"The most colossal improvement which recent years have seen in secondary education lies in the introduction of the manual training schools; not because they will give us a people more handy and practical for domestic life, and better skilled in trades, but because they will give us citizens with an entirely different intellectual fibre. Laboratory work and shop work engender a habit of observation, a knowledge of the difference between accuracy and vagueness, and an insight into Nature's complexity and into the inadequacy of all abstract verbal accounts of real phenomena, which, once wrought into the mind, remains there as lifelong possessions. They confer precision; because if you are doing a thing, you must do it definitely right or definitely wrong. They give honesty; for when you express yourself by making things, and not by using words, it becomes impossible to dissimulate your vagueness or ignorance by ambiguity. They beget a habit of self-reliance; they keep the interest and attention always cheerfully engaged, and reduce the teacher's disciplinary functions to a minimum. Of the various systems of manual training, so far as woodwork is concerned, the Swedish Sloyd system, if I may have an opinion on such matters, seems to me by far the best, psychologically considered. Manual training methods, fortunately, are being slowly, but surely, introduced in to all our large cities; but there is still an immense distance to traverse before they shall have gained the extension which they are destined ultimately to possess."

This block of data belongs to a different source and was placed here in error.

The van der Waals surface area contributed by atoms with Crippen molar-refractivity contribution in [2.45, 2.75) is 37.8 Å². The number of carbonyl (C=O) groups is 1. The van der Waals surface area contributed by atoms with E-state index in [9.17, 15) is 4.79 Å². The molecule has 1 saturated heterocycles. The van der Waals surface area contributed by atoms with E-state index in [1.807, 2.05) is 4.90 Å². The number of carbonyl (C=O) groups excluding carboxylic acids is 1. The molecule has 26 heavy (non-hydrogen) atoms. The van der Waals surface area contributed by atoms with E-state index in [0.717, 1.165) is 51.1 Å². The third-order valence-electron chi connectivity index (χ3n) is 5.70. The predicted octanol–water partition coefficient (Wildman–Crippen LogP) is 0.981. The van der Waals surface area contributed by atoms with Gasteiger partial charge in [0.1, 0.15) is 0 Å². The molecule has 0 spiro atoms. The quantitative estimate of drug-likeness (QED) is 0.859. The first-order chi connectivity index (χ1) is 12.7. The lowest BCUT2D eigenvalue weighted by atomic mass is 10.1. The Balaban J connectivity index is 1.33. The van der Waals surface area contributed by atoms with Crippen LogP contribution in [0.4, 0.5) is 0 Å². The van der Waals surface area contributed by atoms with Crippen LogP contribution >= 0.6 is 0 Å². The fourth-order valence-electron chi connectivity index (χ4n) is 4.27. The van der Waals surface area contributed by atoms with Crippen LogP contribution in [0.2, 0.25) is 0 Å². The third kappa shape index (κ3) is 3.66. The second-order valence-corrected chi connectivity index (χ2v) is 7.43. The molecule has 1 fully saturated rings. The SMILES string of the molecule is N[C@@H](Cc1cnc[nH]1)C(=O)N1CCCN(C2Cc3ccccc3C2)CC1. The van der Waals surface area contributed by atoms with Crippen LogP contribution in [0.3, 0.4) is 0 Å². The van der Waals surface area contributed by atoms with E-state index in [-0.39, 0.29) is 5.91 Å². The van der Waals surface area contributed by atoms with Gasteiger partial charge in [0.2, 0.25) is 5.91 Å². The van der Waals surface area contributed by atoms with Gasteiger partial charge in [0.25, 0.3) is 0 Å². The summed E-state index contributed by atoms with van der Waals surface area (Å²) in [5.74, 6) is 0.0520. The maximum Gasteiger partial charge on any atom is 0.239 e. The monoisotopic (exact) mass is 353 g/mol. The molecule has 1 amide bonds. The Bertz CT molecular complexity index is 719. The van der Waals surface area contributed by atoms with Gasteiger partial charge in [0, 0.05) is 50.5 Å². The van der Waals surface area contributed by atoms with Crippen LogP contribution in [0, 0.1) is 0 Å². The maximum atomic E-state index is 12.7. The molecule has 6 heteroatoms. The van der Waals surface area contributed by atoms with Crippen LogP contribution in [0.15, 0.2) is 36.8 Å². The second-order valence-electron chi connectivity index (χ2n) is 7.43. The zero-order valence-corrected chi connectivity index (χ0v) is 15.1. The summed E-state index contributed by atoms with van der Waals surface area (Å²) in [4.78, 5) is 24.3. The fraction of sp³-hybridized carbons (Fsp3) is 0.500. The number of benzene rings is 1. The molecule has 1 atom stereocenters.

Saturday, April 18, 2009
Atlantic Monthly, William James 1899
From Atlantic Monthly 1899, William James: